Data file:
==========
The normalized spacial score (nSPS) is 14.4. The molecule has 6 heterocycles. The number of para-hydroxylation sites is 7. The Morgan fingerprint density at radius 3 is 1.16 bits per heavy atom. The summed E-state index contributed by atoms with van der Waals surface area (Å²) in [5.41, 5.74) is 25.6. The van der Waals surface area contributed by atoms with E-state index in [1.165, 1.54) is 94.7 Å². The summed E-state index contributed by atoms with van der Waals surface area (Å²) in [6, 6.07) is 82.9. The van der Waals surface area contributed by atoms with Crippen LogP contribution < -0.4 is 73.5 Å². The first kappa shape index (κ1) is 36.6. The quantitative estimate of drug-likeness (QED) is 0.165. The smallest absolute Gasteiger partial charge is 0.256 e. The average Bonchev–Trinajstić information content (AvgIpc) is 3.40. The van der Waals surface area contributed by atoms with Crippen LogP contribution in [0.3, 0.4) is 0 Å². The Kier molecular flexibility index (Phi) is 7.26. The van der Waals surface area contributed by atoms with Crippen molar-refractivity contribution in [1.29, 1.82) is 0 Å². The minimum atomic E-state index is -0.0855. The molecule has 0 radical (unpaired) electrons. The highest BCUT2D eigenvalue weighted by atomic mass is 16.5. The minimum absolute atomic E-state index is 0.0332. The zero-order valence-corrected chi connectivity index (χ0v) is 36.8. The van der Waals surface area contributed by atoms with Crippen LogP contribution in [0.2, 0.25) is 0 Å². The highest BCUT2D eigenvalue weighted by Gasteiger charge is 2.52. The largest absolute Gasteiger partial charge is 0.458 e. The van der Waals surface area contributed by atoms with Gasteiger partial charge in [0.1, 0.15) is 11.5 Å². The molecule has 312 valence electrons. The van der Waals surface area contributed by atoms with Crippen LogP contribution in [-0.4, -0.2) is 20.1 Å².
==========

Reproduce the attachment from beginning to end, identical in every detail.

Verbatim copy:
The normalized spacial score (nSPS) is 14.4. The molecule has 6 heterocycles. The number of para-hydroxylation sites is 7. The Morgan fingerprint density at radius 3 is 1.16 bits per heavy atom. The summed E-state index contributed by atoms with van der Waals surface area (Å²) in [5.41, 5.74) is 25.6. The van der Waals surface area contributed by atoms with E-state index in [1.165, 1.54) is 94.7 Å². The summed E-state index contributed by atoms with van der Waals surface area (Å²) in [6, 6.07) is 82.9. The van der Waals surface area contributed by atoms with Crippen LogP contribution < -0.4 is 73.5 Å². The first kappa shape index (κ1) is 36.6. The quantitative estimate of drug-likeness (QED) is 0.165. The smallest absolute Gasteiger partial charge is 0.256 e. The average Bonchev–Trinajstić information content (AvgIpc) is 3.40. The van der Waals surface area contributed by atoms with Crippen LogP contribution in [0.3, 0.4) is 0 Å². The Kier molecular flexibility index (Phi) is 7.26. The van der Waals surface area contributed by atoms with Crippen molar-refractivity contribution in [1.29, 1.82) is 0 Å². The minimum atomic E-state index is -0.0855. The molecule has 0 radical (unpaired) electrons. The highest BCUT2D eigenvalue weighted by atomic mass is 16.5. The minimum absolute atomic E-state index is 0.0332. The zero-order valence-corrected chi connectivity index (χ0v) is 36.8. The van der Waals surface area contributed by atoms with Crippen LogP contribution in [0.2, 0.25) is 0 Å². The highest BCUT2D eigenvalue weighted by Gasteiger charge is 2.52. The largest absolute Gasteiger partial charge is 0.458 e. The van der Waals surface area contributed by atoms with Gasteiger partial charge in [0.1, 0.15) is 11.5 Å². The molecule has 312 valence electrons. The van der Waals surface area contributed by atoms with Crippen LogP contribution in [-0.4, -0.2) is 20.1 Å².